One of the most powerful owners in the league is now speaking openly about benching players who do not stand for the anthem, and Goodell, who said previously that players had a right to voice their opinions, is siding with the owners opposed to letting the players demonstrate. The owners plan to meet next week to establish what to do about the anthem gestures.
“Like many of our fans, we believe that everyone should stand for the national anthem,” Goodell said in a letter sent to owners on Tuesday.
He added that the league cared about the issues the players are trying to highlight, including social injustice and police brutality toward African-Americans. But he said that “the controversy over the anthem is a barrier to having honest conversations and making real progress on the underlying issues.” [!]
The owners' and the League's about-face is overtly political and has very little to do with money. Trends adversely impacting viewership don't have anything to do with patriotism. Broadcast television is dying. The NFL has been the beating heart of broadcast television for a long time. It is no wonder that its ratings are in decline.

There was a little retrospective piece last week, part of regular series that The New York Times runs on page two of its front page, about Truman calling on Americans to ration their consumption of meat and eggs to help fight hunger in war-ravaged Europe. It was noteworthy because it was the first televised presidential address. The year was 1944, and, according to Times, there were 10,000 sets in the United States.

Six years later at the outbreak of the Korean War there were 10 million black-&-white TV sets.

In 1968, at the time of the Tet Offensive, there were 100 million TV sets in the U.S., many of which were color.

A half-century later we are undergoing a huge shift in the electronic age as the internet withers broadcast television. This represents a body blow to the prevailing political order because control switches that exist for broadcast television don't exist on the internet.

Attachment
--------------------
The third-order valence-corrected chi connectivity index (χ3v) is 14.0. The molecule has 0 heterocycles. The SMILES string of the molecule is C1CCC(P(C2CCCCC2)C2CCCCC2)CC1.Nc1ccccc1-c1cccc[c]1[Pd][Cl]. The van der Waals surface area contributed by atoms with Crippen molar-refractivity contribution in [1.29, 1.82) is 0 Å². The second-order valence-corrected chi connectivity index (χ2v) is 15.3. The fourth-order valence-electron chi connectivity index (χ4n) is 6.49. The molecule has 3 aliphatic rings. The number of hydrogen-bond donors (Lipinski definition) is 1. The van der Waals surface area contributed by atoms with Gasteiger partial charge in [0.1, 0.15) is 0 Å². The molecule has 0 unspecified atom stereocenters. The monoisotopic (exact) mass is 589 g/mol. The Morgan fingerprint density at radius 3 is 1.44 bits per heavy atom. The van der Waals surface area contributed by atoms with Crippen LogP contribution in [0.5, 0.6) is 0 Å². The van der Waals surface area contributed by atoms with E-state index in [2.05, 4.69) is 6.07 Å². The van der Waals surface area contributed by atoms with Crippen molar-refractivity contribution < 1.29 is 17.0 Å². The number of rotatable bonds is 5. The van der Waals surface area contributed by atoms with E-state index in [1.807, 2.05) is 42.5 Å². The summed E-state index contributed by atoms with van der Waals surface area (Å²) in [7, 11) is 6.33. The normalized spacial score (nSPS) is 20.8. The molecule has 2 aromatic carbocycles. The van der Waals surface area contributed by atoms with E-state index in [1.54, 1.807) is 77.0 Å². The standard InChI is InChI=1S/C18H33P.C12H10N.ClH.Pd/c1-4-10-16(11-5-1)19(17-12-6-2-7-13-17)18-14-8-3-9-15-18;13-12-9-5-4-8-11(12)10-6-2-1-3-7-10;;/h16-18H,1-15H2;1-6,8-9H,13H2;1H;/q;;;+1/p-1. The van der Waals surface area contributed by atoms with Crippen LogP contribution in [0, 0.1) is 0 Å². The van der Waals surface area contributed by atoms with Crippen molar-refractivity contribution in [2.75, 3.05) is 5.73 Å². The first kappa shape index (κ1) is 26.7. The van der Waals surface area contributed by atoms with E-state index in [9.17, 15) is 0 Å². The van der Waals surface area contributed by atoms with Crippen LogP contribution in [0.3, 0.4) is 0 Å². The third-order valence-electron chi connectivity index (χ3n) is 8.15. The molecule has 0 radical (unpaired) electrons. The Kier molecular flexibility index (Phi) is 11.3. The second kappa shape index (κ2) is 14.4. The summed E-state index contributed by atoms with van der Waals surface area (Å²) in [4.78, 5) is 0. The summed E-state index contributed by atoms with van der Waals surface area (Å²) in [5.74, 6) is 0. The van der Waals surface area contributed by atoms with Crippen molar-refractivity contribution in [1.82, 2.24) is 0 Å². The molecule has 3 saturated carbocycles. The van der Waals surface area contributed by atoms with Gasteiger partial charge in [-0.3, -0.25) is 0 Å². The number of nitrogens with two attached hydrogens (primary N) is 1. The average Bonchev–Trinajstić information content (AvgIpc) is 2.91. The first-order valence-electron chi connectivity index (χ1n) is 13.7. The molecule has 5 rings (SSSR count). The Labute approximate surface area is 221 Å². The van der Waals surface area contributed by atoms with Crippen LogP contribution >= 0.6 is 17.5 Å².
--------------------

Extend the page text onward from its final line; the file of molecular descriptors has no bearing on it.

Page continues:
What we are experiencing is an attempt to apply the same switches on the internet that exist in the legacy media.

Tuesday, October 10, 2017

Pence's 49ers Protest Reveals Trump's Desperation

VP Mike Pence's protest of 49ers players kneeling during the national anthem of Sunday's game in Indianapolis smacks of desperation. Pence left the football game and tweeted “I left today’s Colts game because @POTUS and I will not dignify any event  that disrespects our soldiers, our Flag, or our National Anthem.” (See "Trump Tells Pence to Leave N.F.L. Game as Players Kneel During Anthem" by Mark Landler, Ken Belson and Maggie Haberman, as well as Dave Zirin's caustic "Mike Pence’s NFL Walkout Was a Cheap, Transparent Stunt.")

Trump is proving to be a one-trick pony. He'll do anything to keep his hard-shell white nationalist base intact. And while his approval ratings are not as low now as they were in August following Charlottesville, he's having to go out of his way to gin up spectacles for the hayseeds, spectacles that are not spectacular. Trump is desperate because he won the presidential election last November based on economic nationalism and a sensible foreign policy, neither of which is particularly discernible in his administration. The right Democrat (Cuomo?) should easily beat him.

Monday, October 9, 2017

"No" is Enough for the Democratic Party

Tory doyen Theresa May has been pronounced dead. Jeremy Corbyn's rejuvenated Labour Party will likely lead the United Kingdom in the not too distant future. Whether a real social democrat can turn the battleship around, at least when it comes to its militaristic foreign policy, is subject to debate.